By Matt A. Mayer
Outside of New York City and Los Angeles, law enforcement agencies have a difficult time identifying homegrown terrorists. The primary reason is that, after the Sept. 11 attacks, America’s approach to domestic counterterrorism became a federal enterprise. This flawed approach has resulted in a homeland security system that sees state and local law enforcement as data collectors rather than as boots on the ground using their decades of community policing experiences to stop crimes.
Federal agencies, unlike local law enforcement ones, are poorly suited to leverage community relationships to penetrate shadowy networks.
Instead of spending the last 10 years adding to the existing state and local law enforcement capabilities by making counterterrorism a career-enhancing profession with robust analytic, linguistic and investigatory capabilities, we expanded federal capabilities. Those federal capabilities, unlike local law enforcement, are disconnected from our communities and poorly suited to leverage existing community relationships to penetrate amorphous and shadowy networks.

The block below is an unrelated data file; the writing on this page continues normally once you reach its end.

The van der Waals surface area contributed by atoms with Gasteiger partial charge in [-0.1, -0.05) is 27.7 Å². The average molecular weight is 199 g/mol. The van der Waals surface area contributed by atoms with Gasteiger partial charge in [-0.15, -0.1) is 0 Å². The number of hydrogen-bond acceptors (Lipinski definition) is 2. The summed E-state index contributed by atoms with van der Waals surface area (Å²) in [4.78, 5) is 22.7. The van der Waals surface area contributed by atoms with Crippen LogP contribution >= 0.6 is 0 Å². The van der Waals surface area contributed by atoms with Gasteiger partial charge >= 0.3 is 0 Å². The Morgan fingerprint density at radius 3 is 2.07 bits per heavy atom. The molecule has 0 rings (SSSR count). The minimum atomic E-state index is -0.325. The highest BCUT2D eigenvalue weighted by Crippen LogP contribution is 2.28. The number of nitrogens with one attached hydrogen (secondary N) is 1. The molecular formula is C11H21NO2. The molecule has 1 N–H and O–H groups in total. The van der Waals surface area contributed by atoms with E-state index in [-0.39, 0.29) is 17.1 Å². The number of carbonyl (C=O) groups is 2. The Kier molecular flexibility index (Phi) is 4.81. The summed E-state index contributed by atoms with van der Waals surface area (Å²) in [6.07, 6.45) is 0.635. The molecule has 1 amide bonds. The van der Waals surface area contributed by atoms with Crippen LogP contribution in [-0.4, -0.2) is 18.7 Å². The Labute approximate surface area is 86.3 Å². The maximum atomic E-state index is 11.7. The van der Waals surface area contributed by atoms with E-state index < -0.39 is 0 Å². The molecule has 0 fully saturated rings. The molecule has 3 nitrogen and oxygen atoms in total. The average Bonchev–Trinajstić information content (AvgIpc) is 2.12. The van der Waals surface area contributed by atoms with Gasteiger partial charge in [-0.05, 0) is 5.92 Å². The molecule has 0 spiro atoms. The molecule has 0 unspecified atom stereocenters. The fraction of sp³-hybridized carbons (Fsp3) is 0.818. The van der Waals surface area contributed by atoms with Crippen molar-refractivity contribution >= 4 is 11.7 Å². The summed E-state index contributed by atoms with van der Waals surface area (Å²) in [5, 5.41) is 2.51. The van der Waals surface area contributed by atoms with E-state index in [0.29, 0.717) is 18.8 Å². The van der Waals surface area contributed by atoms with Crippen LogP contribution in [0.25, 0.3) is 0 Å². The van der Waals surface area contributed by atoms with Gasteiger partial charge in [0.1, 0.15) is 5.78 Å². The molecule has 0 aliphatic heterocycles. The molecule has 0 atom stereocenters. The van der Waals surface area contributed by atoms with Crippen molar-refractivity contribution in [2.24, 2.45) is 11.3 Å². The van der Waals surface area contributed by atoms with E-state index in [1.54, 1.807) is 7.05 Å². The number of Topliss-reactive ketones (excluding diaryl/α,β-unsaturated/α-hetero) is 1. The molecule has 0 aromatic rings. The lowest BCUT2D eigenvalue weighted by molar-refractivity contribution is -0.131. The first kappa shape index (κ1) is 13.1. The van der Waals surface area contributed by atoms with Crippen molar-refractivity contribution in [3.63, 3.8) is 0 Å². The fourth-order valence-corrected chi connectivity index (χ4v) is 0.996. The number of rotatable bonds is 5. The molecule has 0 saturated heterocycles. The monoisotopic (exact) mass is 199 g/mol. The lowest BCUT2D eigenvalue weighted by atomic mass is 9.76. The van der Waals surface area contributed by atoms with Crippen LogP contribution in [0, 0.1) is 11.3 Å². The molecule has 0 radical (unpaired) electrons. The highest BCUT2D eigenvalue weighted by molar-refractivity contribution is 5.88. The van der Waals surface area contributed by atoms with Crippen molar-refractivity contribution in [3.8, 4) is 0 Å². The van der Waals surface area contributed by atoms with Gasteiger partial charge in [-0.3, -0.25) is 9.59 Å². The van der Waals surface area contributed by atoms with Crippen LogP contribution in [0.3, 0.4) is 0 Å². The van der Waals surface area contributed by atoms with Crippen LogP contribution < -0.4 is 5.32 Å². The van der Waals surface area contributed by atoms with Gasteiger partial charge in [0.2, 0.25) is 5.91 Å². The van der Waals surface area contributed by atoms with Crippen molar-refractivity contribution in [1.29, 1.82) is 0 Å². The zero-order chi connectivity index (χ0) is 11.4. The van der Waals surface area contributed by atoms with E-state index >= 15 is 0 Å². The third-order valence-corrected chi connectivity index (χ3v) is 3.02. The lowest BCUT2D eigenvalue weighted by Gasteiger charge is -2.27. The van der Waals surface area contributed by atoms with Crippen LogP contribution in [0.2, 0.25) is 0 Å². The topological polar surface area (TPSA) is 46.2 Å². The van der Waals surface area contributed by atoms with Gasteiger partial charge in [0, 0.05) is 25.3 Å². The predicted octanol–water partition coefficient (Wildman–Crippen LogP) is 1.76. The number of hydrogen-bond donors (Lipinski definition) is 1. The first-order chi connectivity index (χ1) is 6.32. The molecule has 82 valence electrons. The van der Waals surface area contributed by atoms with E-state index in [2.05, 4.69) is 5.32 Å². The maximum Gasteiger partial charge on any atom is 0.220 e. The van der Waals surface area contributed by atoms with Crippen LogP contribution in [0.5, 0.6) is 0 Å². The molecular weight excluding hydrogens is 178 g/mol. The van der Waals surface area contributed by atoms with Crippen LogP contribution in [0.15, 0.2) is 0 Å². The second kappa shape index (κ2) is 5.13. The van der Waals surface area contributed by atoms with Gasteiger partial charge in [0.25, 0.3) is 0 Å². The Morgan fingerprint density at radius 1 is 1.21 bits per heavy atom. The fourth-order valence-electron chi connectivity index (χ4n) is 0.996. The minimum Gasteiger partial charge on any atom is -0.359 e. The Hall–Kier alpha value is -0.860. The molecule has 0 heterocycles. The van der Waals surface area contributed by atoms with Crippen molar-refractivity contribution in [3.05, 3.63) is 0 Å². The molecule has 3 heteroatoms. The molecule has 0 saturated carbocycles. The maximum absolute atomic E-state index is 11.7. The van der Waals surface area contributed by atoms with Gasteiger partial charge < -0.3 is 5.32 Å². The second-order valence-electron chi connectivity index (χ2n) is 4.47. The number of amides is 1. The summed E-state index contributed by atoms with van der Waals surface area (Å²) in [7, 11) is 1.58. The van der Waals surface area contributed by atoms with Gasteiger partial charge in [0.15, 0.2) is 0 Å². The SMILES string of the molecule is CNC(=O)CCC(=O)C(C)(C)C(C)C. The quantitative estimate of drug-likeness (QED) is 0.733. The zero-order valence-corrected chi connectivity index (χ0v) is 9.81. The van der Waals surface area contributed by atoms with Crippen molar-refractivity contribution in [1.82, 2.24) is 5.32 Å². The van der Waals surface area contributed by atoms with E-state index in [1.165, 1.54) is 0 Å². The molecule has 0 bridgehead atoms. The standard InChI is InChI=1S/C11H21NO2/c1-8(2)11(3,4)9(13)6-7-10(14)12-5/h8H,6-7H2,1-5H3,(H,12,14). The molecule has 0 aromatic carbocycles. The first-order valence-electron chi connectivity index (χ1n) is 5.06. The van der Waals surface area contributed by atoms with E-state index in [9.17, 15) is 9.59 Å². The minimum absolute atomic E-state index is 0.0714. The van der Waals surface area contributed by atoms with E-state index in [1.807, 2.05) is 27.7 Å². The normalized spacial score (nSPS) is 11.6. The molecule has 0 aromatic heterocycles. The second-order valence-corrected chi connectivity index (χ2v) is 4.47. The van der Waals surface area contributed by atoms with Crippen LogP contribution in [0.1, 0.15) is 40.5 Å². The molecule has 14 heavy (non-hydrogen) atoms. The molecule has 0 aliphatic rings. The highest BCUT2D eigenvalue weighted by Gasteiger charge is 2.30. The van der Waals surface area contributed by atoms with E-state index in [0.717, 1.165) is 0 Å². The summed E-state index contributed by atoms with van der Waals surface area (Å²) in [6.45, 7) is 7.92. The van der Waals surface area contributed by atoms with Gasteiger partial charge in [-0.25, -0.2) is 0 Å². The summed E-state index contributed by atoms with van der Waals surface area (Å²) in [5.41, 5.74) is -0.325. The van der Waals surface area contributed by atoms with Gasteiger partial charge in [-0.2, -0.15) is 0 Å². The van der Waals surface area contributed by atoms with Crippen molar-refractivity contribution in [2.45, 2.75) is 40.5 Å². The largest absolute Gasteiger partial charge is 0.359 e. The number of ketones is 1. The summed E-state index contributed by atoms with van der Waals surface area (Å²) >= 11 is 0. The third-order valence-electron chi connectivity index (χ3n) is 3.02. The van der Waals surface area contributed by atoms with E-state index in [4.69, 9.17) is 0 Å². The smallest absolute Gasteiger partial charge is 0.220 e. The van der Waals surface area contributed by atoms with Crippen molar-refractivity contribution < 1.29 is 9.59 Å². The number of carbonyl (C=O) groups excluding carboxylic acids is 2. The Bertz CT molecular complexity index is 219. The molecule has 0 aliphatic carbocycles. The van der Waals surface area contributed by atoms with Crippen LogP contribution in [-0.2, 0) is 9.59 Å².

Although we used federal funds to build more than 70 information and intelligence fusion centers, we failed to provide those centers with the proper resources. As a result, many of these centers are simply data providers, doing very little analysis and intelligence work. Compounding the problem is the redundancies and conflicts these Department of Homeland Security-led centers have with the Justice Department’s Joint Terrorism Task Forces.
Because of our failure to properly balance our domestic counterterrorism enterprise between federal law enforcement and state and local law enforcement agencies, the men and women in the field don’t have what they need in the places they need it. Fortunately, this failure has not resulted in a catastrophic terrorist attack, but our luck may be running out. The threat from homegrown terrorists is rising.
This article was written by Matt Mayer while he was President of The Buckeye Institute and originally appeared in The New York Times.